Finding Happiness Through Contentment

There was a point when I was in recovery from the long-term effects of bullying that I thought I would never be happy again. This is not surprising when you feel bad about what has happened in your life. It didn’t surprise me, but I was disappointed that I couldn’t feel happier.

As I thought more about this and studied to become a Certified Coach, I wanted to offer a solution to others dealing with happiness. The truth, I found, is that happiness, like sadness, is a fleeting feeling. In the middle of these two extremes are what I call contentment.

With this in mind, I was honored to be invited to be a speaker at the Resolve to Reclaim 2018 event and this was my discussion topic. It was captured on YouTube, so that you can watch and hear what I shared about how to find your happiness by finding contentment in your life. I hope you enjoy the lesson I learned and share here in this video. Thanks for being a reader and learner.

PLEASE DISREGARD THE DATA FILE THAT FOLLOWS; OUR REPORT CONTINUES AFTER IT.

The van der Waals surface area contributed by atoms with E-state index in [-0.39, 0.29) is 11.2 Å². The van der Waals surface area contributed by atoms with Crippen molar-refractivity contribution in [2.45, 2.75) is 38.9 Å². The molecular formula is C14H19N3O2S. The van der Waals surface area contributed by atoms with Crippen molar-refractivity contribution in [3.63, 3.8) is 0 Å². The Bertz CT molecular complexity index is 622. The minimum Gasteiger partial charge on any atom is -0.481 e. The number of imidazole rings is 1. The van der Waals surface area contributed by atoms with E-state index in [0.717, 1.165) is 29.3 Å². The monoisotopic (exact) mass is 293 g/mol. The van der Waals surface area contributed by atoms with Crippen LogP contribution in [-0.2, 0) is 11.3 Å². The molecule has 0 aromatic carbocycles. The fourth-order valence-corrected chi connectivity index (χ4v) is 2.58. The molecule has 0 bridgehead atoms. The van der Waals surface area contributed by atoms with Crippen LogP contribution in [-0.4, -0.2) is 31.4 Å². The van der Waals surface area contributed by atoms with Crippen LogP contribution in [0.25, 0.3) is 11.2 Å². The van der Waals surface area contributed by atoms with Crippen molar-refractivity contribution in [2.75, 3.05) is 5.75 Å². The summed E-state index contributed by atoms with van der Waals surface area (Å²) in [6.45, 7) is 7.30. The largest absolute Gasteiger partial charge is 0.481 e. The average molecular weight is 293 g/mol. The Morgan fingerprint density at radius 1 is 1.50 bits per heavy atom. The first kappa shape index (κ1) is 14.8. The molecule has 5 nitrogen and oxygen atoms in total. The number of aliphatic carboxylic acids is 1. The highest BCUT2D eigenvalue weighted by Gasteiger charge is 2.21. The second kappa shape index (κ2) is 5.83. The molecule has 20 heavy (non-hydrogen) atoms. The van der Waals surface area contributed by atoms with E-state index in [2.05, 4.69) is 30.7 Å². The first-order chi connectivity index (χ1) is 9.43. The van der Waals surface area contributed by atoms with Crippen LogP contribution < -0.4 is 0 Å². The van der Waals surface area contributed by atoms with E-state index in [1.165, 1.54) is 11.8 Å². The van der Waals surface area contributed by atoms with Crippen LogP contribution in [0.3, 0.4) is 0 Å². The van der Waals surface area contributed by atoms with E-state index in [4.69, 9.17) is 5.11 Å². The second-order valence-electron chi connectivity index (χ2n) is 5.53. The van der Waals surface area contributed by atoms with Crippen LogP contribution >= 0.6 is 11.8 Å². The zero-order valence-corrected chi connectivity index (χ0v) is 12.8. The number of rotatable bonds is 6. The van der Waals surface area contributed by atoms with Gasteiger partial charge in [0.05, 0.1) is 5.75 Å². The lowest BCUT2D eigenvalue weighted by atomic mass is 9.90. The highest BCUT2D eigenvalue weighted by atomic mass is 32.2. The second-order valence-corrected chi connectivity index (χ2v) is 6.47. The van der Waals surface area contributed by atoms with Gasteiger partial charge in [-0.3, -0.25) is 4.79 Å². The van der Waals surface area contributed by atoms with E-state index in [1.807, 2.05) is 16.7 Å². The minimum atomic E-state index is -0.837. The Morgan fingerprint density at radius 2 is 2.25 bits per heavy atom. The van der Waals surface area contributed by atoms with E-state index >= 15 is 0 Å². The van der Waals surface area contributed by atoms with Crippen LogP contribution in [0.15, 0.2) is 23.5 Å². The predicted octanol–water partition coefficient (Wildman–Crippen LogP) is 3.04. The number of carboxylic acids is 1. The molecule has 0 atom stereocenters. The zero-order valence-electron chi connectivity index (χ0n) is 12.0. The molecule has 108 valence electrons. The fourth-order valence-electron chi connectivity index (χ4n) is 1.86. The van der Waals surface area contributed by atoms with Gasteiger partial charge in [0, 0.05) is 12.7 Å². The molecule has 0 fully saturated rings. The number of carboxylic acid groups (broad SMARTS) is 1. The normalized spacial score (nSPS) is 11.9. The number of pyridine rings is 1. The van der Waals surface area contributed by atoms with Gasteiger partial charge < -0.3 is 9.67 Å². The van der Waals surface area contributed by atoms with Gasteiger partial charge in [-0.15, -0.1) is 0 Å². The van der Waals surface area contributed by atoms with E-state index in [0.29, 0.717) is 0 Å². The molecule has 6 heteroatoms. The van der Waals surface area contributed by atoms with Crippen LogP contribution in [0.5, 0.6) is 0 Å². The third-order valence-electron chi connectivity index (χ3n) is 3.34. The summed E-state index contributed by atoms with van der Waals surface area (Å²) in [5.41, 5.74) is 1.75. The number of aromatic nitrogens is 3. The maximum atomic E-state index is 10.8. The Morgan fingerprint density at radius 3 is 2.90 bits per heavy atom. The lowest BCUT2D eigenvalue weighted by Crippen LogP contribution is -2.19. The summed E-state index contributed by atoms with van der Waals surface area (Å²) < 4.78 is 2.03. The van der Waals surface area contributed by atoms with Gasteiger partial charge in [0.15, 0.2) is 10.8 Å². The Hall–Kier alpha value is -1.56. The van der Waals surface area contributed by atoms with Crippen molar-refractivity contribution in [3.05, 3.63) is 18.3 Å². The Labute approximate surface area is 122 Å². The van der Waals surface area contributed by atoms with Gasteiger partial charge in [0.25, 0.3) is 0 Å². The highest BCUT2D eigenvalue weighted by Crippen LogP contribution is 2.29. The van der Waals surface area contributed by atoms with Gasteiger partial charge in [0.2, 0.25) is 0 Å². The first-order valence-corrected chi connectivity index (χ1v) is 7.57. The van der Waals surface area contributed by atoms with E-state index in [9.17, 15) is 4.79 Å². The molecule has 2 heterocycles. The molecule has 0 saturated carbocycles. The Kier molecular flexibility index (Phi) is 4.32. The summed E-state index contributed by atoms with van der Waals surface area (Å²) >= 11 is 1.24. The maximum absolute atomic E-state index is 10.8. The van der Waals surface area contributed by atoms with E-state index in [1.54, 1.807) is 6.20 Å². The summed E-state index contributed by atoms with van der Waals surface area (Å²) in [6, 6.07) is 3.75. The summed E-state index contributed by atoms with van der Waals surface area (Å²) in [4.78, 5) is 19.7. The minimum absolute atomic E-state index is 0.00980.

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About Alan Eisenberg

Alan Eisenberg is a Certified Life Coach, Bullying Recovery activist and author of "A Ladder In The Dark: My journey from bullying to self-acceptance" and "Crossing the Line". He has been writing and speaking to various audiences about the issue of C-PTSD and Bullying Recovery. Mr. Eisenberg has been featured on several print, radio shows and podcasts on this issue, including NPR and in the Boston Globe. He is currently working toward his Master's Degree in Mental Health Counseling.
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  1. Self Esteem. Thinking about it after watching this clip, we not only have to worry about our self esteem, but also have to help others to increase their self esteem. I think that can play a bit part in recovery. Alan, you are doing a great job addressing Bullying more from the heart and experience, rather than the fundamentals we hear from “some so called experts”

    • Thank you for your feedback, Michael. Yes, self-esteem and self-worth are the biggest areas that need to be worked on after emotional damage. It is an ongoing part of healing and we always have to remember to pay attention to ourselves and how we treat and talk to ourselves. It is ongoing work.

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